Histological type IDC IDCM IDC IDC IDC IDC IDC IDC IDC IDC IDC 
Axillary LNs (+) 7/17 NAb 1/15d 2/29 
HCF% (Post:Pre) 30:30 90:70 NA 30:50 50:70 10:30 30:70 50:50 30:30 30:30 0:30 
Clin-Path outcomee SD SD SD PR PR PR PR PR PR MiRD PCR 
Residual volume            
Tumor (%) 100 90 55 24 20 45 109 20 
Cancer (%) 100 116 55 14 14 15 109 
Cell responses            
Apoptotic 11 13 12 12 14 11 15 15 
Mitotic 57 19 44 112 20 26 114 21 21 12 22 
a

Post:Pre,posttreatment:pretreatment; LNs, lymph nodes; IDC, invasive ductal carcinoma; IDCM, IDC with medullary features.

b

Pathologic findings were not available because this patient deferred surgery until after she had completed another course of Adriamycin-containing chemotherapy.

c

Aggregate diameter measurement from 18 microscopic foci of cancer.

d

One micrometastasis only.

e

Clinico-pathologic (Clin-Path)outcome is the assessment of the tumor response as: SD, stable disease(<50% diameter reduction); PR, partial response (≥50% diameter reduction); MiRD, microscopic pathologic residual disease as a single focus (3 mm); and PCR, pathologic complete response (no histologic cancer at resection).

Fig. 3.

The clinical, mammographic, and ultrasound measurements of greatest tumor diameter after neoadjuvant treatment(Y axis) are plotted against the pathological measurement of greatest macroscopic tumor diameter at resection(X axis). The line with gradient 1.0 represents the pathological diameter (plotted in both axes) as a visual reference of pathological size for each tumor.

Fig. 3.

The clinical, mammographic, and ultrasound measurements of greatest tumor diameter after neoadjuvant treatment(Y axis) are plotted against the pathological measurement of greatest macroscopic tumor diameter at resection(X axis). The line with gradient 1.0 represents the pathological diameter (plotted in both axes) as a visual reference of pathological size for each tumor.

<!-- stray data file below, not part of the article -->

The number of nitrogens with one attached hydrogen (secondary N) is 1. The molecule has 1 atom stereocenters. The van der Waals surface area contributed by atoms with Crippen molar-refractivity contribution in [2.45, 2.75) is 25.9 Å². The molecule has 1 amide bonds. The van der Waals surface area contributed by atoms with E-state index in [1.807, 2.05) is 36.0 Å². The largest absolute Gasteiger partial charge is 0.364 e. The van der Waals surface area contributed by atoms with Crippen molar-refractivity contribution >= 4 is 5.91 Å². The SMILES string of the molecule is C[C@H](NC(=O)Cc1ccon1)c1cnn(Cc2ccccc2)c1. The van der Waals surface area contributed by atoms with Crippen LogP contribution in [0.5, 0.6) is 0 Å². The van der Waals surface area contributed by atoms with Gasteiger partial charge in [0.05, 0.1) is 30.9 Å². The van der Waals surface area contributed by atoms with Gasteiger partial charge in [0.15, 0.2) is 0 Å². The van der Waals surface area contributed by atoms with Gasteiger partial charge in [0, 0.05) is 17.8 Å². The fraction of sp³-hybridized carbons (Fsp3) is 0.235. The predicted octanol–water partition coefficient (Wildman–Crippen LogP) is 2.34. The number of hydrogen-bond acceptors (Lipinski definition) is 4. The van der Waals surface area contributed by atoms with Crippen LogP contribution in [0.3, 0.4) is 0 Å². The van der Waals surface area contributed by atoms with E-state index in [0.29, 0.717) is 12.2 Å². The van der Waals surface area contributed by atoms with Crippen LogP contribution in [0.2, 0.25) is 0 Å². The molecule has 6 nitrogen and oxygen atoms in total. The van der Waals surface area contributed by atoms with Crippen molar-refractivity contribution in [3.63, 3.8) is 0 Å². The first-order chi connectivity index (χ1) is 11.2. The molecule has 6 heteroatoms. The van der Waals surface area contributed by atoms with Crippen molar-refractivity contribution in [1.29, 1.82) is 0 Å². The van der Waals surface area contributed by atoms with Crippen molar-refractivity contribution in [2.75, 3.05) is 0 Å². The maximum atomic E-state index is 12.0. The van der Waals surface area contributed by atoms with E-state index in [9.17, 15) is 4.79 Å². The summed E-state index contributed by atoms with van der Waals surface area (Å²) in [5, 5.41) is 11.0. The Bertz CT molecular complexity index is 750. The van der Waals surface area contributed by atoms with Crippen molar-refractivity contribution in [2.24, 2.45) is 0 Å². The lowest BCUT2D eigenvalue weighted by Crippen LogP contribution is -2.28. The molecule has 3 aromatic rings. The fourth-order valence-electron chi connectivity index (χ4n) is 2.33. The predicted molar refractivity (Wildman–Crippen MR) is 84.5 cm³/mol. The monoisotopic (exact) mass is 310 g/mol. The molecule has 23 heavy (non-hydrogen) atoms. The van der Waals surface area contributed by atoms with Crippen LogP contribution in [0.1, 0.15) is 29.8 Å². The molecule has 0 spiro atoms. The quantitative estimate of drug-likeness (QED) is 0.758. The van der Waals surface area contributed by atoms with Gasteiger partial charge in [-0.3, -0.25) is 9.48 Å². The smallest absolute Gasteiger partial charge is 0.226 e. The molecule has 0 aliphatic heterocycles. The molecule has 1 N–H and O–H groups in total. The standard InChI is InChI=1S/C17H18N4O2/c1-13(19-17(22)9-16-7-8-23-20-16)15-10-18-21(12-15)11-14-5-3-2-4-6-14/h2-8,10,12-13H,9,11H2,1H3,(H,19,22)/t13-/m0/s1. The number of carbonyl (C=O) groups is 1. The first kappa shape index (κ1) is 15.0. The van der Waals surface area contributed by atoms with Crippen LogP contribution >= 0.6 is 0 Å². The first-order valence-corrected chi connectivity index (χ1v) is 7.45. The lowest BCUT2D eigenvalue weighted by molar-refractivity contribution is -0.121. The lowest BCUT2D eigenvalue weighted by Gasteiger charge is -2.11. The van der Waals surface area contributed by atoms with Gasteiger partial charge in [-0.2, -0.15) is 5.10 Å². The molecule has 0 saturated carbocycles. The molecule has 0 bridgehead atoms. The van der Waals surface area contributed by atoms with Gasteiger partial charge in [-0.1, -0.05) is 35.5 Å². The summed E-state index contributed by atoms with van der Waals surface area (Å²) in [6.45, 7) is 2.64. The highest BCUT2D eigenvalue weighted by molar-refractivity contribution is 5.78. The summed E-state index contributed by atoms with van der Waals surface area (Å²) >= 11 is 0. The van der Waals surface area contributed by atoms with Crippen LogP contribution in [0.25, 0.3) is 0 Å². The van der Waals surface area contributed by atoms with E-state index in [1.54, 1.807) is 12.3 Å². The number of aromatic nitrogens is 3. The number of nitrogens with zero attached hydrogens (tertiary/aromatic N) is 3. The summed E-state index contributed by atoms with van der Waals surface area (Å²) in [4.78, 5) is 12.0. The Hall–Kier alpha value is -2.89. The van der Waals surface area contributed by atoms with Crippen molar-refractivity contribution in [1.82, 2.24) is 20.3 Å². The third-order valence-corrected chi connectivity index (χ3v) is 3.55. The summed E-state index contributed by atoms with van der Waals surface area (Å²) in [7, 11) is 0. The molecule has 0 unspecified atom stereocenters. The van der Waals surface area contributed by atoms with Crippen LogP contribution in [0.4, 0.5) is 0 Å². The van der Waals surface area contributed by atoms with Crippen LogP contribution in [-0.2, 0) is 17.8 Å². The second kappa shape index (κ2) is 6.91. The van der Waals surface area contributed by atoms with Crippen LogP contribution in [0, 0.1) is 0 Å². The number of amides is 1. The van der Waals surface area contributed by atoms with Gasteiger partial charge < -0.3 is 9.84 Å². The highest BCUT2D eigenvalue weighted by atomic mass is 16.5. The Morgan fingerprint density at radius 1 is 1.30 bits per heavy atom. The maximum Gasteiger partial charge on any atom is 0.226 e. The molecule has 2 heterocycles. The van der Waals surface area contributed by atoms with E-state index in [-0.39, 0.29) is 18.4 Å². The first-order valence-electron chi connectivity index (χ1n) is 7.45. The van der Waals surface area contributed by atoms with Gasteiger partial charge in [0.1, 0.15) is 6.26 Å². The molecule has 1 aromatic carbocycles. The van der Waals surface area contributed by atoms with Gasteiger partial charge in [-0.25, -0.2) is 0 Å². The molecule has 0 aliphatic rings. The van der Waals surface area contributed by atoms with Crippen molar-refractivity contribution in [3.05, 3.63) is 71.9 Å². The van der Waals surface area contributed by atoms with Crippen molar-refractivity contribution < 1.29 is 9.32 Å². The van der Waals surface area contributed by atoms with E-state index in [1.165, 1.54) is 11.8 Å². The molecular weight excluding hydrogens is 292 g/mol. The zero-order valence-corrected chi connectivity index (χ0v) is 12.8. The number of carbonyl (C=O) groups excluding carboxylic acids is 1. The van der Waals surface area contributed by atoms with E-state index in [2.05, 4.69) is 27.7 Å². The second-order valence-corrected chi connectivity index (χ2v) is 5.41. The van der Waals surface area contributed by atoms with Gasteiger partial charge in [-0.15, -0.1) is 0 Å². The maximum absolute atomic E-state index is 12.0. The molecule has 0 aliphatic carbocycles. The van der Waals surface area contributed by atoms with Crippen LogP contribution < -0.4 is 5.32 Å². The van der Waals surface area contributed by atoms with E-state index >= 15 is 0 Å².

Close modal
Fig. 4.

Patient 9 (see also Table 2) had a partial response by clinico-pathological assessment, but ultrasound tumor measurements before (a) and after(b) treatment showed no response (see also Table 2). The pretreatment mammogram (c), compared with the posttreatment mammogram (d), shows that the density became less opaque, but dimensions were more difficult to measure (than by ultrasound) in this spiculated lesion. There was an initial mitotic and apoptotic response on day 1, but these were abrogated(e). The apoptotic (A) and mitotic(M) indices are plotted.

Fig. 4.

Patient 9 (see also Table 2) had a partial response by clinico-pathological assessment, but ultrasound tumor measurements before (a) and after(b) treatment showed no response (see also Table 2). The pretreatment mammogram (c), compared with the posttreatment mammogram (d), shows that the density became less opaque, but dimensions were more difficult to measure (than by ultrasound) in this spiculated lesion. There was an initial mitotic and apoptotic response on day 1, but these were abrogated(e). The apoptotic (A) and mitotic(M) indices are plotted.

Close modal
Fig. 5.

Pretreatment (baseline) apoptotic index(AI) plotted against the proportion of residual cancer volume after neoadjuvant paclitaxel (a). The relative apoptotic response (RAR) is the AI from that day compared with the baseline AI for that tumor. RARs for days 1–4 are plotted against the proportion of residual cancer volume(b–e).

Fig. 5.

Pretreatment (baseline) apoptotic index(AI) plotted against the proportion of residual cancer volume after neoadjuvant paclitaxel (a). The relative apoptotic response (RAR) is the AI from that day compared with the baseline AI for that tumor. RARs for days 1–4 are plotted against the proportion of residual cancer volume(b–e).

Close modal
Fig. 6.

Cumulative apoptotic responses for each patient were calculated as the sum of the relative apoptotic response(RAR; ratio over baseline value) for days 1–4 after the first dose of paclitaxel. These are plotted against the proportion of residual cancer volume after neoadjuvant paclitaxel.

Fig. 6.

Cumulative apoptotic responses for each patient were calculated as the sum of the relative apoptotic response(RAR; ratio over baseline value) for days 1–4 after the first dose of paclitaxel. These are plotted against the proportion of residual cancer volume after neoadjuvant paclitaxel.

Close modal

We acknowledge the nursing and administrative support from the General Clinical Research Center, New York University Medical Center,New York, NY, and the commitment of the patients who participated in this study.